Details from a large-scale survey focusing on treatment goals for schizophrenia shed new light on what physicians and people with schizophrenia feel is important for long-term quality care, according to Ronald J. Diamond, M.D., co-author of the study.
"When we treat people with any kind of chronic illness, especially schizophrenia, it's important that we listen to their life goals, what they want out of treatment and what they want out of life," said Dr. Diamond, a professor of psychiatry at the University of Wisconsin at Madison, medical director at the Mental Health Center of Dane County and consultant to the Wisconsin Bureau of Community Mental Health and Substance Abuse, Madison, Wisc. "This study examines the similarities and differences of what schizophrenia patients and their physicians view as primary treatment goals." Dr. Diamond spoke today at the American Medical Association's 23rd Annual Science Reporters Conference in Washington D.C.
In the schizophrenia treatment goals survey, physicians and people with stable schizophrenia both reported their top treatment goals were improving mental health and improving overall happiness.
"One of the more surprising results of the survey was how similar the goals of both psychiatrists and people with schizophrenia in outpatient settings were," Dr. Diamond said. "The idea of truly listening to patients and questioning their goals has really caught on. As we can see from the survey, the top goal of both physicians and people with schizophrenia parallel each other, which means as psychiatrists - we've got it."
However, some differences in treatment goals remain. People with schizophrenia were more interested and focused on decreasing psychotic symptoms such as hearing voices. In general, physicians were focused on treating symptoms. According to the survey, people with schizophrenia have shifted their focus to life goals rather than treatment goals. They ranked the following significantly higher than physicians: returning to favorite hobbies and activities, decreasing feelings of being isolated due to schizophrenia and improving physical health.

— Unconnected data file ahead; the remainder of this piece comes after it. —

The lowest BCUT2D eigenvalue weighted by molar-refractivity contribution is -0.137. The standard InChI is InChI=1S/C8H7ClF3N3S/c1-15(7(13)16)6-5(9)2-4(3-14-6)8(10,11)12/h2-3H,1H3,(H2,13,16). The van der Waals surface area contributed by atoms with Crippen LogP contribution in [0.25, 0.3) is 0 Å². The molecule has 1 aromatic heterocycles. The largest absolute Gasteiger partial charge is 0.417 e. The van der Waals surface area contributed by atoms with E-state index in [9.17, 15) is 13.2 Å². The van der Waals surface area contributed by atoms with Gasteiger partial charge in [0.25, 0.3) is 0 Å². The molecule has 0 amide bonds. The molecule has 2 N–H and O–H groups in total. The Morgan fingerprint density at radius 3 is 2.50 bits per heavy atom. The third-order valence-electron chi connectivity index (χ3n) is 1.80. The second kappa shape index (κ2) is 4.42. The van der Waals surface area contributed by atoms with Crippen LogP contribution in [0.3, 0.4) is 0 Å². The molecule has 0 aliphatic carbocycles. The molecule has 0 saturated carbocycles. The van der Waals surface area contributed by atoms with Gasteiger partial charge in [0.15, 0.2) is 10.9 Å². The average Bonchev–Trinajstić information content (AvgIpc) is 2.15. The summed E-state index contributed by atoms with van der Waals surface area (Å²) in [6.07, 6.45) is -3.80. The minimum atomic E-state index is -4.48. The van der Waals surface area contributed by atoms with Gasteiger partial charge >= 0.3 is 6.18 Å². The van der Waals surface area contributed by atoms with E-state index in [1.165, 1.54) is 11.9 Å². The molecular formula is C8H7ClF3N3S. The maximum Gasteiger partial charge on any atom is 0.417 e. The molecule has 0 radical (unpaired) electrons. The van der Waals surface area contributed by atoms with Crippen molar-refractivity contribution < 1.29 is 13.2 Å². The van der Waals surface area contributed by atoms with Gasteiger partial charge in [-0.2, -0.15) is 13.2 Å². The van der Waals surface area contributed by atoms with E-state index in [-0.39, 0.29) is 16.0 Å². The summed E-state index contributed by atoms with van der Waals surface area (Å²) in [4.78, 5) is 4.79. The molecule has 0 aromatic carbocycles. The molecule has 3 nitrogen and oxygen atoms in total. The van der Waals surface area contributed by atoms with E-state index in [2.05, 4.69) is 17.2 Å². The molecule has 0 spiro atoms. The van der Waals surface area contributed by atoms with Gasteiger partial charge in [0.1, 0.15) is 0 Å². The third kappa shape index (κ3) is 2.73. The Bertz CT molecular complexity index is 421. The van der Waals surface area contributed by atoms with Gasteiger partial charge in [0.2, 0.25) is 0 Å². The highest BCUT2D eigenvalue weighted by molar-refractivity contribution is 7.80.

A real problem with schizophrenia is the social stigma, Dr. Diamond said. "We aren't afraid of someone who is dangerous such as a drunk driver because they could be our neighbor or a cousin. Yet when we see someone who is different and may act strange, we become afraid of them for no real reason," he said. "Decreasing the stigma we have of people with mental illness is a constant battle. It's still just the beginning of acknowledging mental illness and incorporating people with mental illness into society."
Among the patients in the study, males outnumbered females 60 to 40 percent and the overall average age was 46 years. Of those with schizophrenia, more than 80 percent were diagnosed more than five years ago. The majority (70 percent) of schizophrenia patients surveyed were receiving treatment at community mental health centers with 96 percent being treated on an outpatient basis. Physician participants in the study were 32 percent female. The physicians surveyed were highly experienced. The majority have been treating schizophrenia patients for more than 10 years and more than half (52 percent) see more than 200 patients per month.
"In order for a psychiatrist to successfully treat a person with schizophrenia, it is necessary to have a respectful listening session where the physician gets to know the person, learn who they are and what they want from life," Dr. Diamond said. "If I don't know this person with or without schizophrenia, I'm not going to know how to direct them. We are trying to help them achieve their life goals rather than impose something on them."